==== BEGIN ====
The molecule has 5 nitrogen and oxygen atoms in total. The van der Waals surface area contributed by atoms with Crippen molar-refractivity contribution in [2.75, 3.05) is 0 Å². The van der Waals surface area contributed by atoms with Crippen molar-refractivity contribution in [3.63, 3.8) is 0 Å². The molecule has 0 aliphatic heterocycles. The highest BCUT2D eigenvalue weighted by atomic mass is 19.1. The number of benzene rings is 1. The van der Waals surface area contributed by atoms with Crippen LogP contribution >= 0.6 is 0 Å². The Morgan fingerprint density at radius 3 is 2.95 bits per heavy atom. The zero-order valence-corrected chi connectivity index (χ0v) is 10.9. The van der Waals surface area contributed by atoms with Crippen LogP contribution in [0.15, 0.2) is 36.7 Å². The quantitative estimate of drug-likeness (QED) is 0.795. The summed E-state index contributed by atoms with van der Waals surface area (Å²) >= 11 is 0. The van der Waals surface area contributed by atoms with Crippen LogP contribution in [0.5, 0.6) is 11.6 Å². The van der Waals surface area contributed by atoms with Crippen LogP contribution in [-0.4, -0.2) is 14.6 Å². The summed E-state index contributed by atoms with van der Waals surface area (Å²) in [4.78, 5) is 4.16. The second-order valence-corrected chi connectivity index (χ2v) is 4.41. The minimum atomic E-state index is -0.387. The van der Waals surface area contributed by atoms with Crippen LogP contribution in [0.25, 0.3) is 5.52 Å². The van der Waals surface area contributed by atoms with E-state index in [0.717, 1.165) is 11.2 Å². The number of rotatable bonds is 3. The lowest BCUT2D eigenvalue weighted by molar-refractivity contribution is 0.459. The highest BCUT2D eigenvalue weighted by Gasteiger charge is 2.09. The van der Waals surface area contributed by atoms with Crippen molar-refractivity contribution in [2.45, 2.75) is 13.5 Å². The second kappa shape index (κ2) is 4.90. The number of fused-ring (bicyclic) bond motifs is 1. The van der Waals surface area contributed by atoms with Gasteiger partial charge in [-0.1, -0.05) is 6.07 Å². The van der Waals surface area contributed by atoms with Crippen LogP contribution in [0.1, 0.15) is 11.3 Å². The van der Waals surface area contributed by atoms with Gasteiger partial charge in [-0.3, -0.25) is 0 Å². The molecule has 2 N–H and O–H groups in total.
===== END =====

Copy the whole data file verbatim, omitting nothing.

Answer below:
The molecule has 5 nitrogen and oxygen atoms in total. The van der Waals surface area contributed by atoms with Crippen molar-refractivity contribution in [2.75, 3.05) is 0 Å². The van der Waals surface area contributed by atoms with Crippen molar-refractivity contribution in [3.63, 3.8) is 0 Å². The molecule has 0 aliphatic heterocycles. The highest BCUT2D eigenvalue weighted by atomic mass is 19.1. The number of benzene rings is 1. The van der Waals surface area contributed by atoms with Crippen LogP contribution >= 0.6 is 0 Å². The Morgan fingerprint density at radius 3 is 2.95 bits per heavy atom. The zero-order valence-corrected chi connectivity index (χ0v) is 10.9. The van der Waals surface area contributed by atoms with Crippen LogP contribution in [0.15, 0.2) is 36.7 Å². The quantitative estimate of drug-likeness (QED) is 0.795. The summed E-state index contributed by atoms with van der Waals surface area (Å²) >= 11 is 0. The van der Waals surface area contributed by atoms with Crippen LogP contribution in [0.5, 0.6) is 11.6 Å². The van der Waals surface area contributed by atoms with Crippen LogP contribution in [-0.4, -0.2) is 14.6 Å². The summed E-state index contributed by atoms with van der Waals surface area (Å²) in [4.78, 5) is 4.16. The second-order valence-corrected chi connectivity index (χ2v) is 4.41. The minimum atomic E-state index is -0.387. The van der Waals surface area contributed by atoms with Crippen LogP contribution in [0.25, 0.3) is 5.52 Å². The van der Waals surface area contributed by atoms with E-state index in [0.717, 1.165) is 11.2 Å². The number of rotatable bonds is 3. The lowest BCUT2D eigenvalue weighted by molar-refractivity contribution is 0.459. The highest BCUT2D eigenvalue weighted by Gasteiger charge is 2.09. The van der Waals surface area contributed by atoms with Crippen molar-refractivity contribution in [2.45, 2.75) is 13.5 Å². The second kappa shape index (κ2) is 4.90. The number of fused-ring (bicyclic) bond motifs is 1. The van der Waals surface area contributed by atoms with Gasteiger partial charge in [-0.1, -0.05) is 6.07 Å². The van der Waals surface area contributed by atoms with Crippen LogP contribution in [0.1, 0.15) is 11.3 Å². The van der Waals surface area contributed by atoms with Gasteiger partial charge in [-0.3, -0.25) is 0 Å². The molecule has 2 N–H and O–H groups in total.